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Senin, 13 September 2010

Make Your Workplace More Democratic

Initiate Change from the Bottom (or Middle!) Up
by Traci Fenton, for Yahoo! HotJobs

Imagine a workplace where relationships are peer-to-peer, where management transparently shares financial data, where you have a say in the decisions that impact your work, and you feel 100 percent engaged each day. Sound utopian?

Actually, I'm describing characteristics of a democratic workplace, and some of today's most successful companies -- such as Great Harvest Bread Company, Whole Foods, Linden Lab, and Southwest Airlines -- already operate like this. They realize it's a powerful way to attract and retain top talent, stimulate innovation, and boost the bottom line.

Admittedly, organizational democracy usually begins at the top. But what about those of us who are junior or mid-level employees working in companies that aren't democratic? Can you bring democracy to your workplace, too? You may not have the power (yet) to turn your company democratic overnight, but there are some things you can do now to start creating change.

10 Principles for a Democratic Workplace

After a decade of research, here are the 10 principles I've discovered that all democratic companies practice, along with ideas for how you can implement them in your organization.

1. Get naked.

Be as authentic, open, and as transparent as possible. In your next meeting, don't have a "hidden agenda." Be open and share what you might otherwise keep secret. Watch how it helps build trust with others.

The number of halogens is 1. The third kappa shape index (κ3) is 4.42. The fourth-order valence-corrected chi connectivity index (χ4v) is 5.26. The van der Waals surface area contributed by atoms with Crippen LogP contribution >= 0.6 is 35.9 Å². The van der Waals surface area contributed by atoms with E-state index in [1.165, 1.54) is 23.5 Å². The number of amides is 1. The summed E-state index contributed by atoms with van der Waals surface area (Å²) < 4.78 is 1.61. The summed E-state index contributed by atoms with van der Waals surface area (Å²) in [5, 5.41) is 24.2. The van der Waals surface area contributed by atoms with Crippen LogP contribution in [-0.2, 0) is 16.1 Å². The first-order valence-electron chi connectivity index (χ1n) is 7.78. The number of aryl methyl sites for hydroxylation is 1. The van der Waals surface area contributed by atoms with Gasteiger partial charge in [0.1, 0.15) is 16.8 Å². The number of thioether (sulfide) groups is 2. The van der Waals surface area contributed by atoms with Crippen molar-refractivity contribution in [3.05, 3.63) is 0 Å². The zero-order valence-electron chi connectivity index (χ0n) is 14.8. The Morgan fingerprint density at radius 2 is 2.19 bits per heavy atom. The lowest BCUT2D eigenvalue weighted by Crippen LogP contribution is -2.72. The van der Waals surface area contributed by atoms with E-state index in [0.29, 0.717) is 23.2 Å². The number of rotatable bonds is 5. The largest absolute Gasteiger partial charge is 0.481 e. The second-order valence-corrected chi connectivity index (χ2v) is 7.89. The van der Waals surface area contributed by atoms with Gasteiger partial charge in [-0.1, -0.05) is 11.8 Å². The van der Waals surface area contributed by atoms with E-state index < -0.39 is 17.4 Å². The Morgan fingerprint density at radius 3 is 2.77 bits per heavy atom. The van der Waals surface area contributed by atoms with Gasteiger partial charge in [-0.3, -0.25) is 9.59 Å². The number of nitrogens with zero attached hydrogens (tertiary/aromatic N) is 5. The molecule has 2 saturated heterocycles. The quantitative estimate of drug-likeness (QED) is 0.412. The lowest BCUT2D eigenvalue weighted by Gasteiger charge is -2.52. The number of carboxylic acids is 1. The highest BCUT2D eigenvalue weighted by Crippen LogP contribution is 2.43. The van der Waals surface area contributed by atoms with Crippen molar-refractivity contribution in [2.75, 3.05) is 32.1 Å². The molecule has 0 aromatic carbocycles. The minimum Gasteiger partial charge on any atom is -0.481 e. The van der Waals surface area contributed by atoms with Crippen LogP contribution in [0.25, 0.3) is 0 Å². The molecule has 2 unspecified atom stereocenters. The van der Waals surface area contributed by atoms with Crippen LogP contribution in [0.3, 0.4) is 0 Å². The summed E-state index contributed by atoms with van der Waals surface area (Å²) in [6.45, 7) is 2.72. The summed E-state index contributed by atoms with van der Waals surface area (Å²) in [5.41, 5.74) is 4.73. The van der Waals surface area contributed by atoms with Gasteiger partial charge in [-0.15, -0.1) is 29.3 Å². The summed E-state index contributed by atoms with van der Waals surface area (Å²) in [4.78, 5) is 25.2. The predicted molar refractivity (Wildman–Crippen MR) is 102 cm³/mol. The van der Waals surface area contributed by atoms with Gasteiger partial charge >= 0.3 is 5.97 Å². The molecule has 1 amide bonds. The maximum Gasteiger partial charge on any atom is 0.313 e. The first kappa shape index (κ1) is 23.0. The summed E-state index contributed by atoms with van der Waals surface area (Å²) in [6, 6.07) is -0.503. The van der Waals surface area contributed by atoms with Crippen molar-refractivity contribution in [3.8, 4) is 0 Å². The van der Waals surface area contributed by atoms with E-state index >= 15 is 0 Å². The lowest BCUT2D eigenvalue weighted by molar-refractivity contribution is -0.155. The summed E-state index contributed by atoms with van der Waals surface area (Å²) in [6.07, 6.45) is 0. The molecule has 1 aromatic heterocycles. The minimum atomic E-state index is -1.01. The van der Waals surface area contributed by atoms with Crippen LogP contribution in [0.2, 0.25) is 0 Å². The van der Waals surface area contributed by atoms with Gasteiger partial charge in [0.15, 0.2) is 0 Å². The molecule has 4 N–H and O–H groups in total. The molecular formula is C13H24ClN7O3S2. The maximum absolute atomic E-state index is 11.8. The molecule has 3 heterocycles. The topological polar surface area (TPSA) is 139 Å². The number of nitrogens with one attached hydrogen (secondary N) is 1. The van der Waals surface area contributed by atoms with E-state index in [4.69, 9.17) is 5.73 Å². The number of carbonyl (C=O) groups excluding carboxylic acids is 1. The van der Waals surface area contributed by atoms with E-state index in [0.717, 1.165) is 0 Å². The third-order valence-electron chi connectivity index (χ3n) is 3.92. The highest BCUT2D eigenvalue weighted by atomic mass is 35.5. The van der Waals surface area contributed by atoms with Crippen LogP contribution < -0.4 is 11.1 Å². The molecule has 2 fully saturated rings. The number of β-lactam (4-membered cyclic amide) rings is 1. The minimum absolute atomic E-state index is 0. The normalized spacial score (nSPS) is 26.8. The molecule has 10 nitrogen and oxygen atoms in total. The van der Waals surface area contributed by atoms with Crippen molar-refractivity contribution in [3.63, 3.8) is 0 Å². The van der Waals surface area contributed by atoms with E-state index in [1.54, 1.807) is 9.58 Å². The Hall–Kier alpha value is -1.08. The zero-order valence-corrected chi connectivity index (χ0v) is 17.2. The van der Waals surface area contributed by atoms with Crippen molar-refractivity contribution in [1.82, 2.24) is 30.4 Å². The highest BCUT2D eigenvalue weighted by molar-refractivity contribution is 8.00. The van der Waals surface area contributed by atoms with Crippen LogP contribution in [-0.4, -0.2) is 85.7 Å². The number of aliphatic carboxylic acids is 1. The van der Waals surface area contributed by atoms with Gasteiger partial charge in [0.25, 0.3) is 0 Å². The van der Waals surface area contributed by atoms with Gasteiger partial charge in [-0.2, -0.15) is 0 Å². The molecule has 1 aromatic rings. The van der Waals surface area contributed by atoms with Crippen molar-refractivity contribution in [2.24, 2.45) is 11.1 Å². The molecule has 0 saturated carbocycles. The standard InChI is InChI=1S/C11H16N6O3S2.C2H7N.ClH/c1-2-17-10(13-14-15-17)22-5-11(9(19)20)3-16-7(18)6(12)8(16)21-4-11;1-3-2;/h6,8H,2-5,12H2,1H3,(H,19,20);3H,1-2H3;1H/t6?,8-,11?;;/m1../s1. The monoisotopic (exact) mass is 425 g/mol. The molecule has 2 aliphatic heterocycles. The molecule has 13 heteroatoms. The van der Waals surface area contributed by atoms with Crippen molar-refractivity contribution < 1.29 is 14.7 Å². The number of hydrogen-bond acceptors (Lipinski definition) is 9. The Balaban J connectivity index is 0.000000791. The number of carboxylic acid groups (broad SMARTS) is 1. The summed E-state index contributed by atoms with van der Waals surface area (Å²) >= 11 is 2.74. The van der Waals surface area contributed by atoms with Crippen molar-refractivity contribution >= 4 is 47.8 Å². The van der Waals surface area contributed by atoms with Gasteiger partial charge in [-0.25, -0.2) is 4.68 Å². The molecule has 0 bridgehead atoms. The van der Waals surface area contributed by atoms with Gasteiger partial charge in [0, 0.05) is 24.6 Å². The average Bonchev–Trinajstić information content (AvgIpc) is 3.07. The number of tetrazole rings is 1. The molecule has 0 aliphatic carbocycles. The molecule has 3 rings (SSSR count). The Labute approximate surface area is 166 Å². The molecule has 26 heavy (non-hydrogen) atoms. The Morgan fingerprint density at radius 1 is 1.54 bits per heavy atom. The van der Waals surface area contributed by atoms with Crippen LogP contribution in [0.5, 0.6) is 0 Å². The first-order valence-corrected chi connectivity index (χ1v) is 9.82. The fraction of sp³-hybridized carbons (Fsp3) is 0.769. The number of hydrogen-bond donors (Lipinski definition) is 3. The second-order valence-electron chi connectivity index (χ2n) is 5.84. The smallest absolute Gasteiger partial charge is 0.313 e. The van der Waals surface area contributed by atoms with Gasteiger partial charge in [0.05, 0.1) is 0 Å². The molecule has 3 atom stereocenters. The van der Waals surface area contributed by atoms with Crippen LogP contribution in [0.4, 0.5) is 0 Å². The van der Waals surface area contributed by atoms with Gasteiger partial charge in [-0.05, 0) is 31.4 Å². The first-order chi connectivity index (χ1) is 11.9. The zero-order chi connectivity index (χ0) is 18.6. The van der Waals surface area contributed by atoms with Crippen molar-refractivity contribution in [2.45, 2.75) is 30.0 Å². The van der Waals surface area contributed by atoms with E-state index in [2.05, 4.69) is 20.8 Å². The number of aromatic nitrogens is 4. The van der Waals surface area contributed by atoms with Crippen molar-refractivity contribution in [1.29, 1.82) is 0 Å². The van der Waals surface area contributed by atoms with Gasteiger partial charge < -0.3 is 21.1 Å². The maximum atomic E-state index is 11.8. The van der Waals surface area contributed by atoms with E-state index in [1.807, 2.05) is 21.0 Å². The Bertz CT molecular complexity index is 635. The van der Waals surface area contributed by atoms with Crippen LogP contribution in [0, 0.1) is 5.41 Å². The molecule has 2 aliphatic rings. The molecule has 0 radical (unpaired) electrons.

2. Have a conversation.

Don't perpetuate the dysfunctional silence that characterizes most companies. Invite people to engage in a dialogue about the issues that matter.

3. Loathe rankism.

Treat others fairly and with dignity. Forget the high school clique mentality of treating people like "somebodies" or "nobodies."

4. Understand the meaning of life.

Understand what your purpose and vision is for your life and make sure it's aligned with the work you are doing. If it's not, think about changing or finding a new job.

5. Point fingers.

Not in a blaming way, in a liberating way! Get crystal clear about who is responsible for what and then hold yourself and others accountable.

6. The individual is as important as the whole.

Each person has unique gifts. Overcome the feeling of being a cog in the machine by recognizing the value each person plays in achieving collective goals.

7. One size doesn't fit all.

Do what you can to make sure you and your colleagues have a choice regarding the kind of work they do and the schedule they work. Choices keep people from feeling trapped.

8. Have backbone.

Integrity is the name of the game, so make sure all work is done ethically. Freedom takes discipline.

9. Be vain.

Commit yourself to looking in the mirror each day and asking, "How can I be better?" Reflection leads to improvements that help you and your company perform on a whole new level.

10. Say no to pyramid schemes.

Although there are times where we all want to pull a power-trip, don't. Do what you can to empower your colleagues by distributing power rather than hoarding it.

Get a buddy, start practicing these principles, and watch the results. The best way to win at work is to create an environment in which everyone can thrive. Find a way to make progress in a democratic direction each day, and your workplace will never be the same again.

Traci Fenton is the founder and CEO of WorldBlu, Inc., the world's only business design studio specializing in organizational democracy. She is currently at work on her first book on the topic. Learn more at

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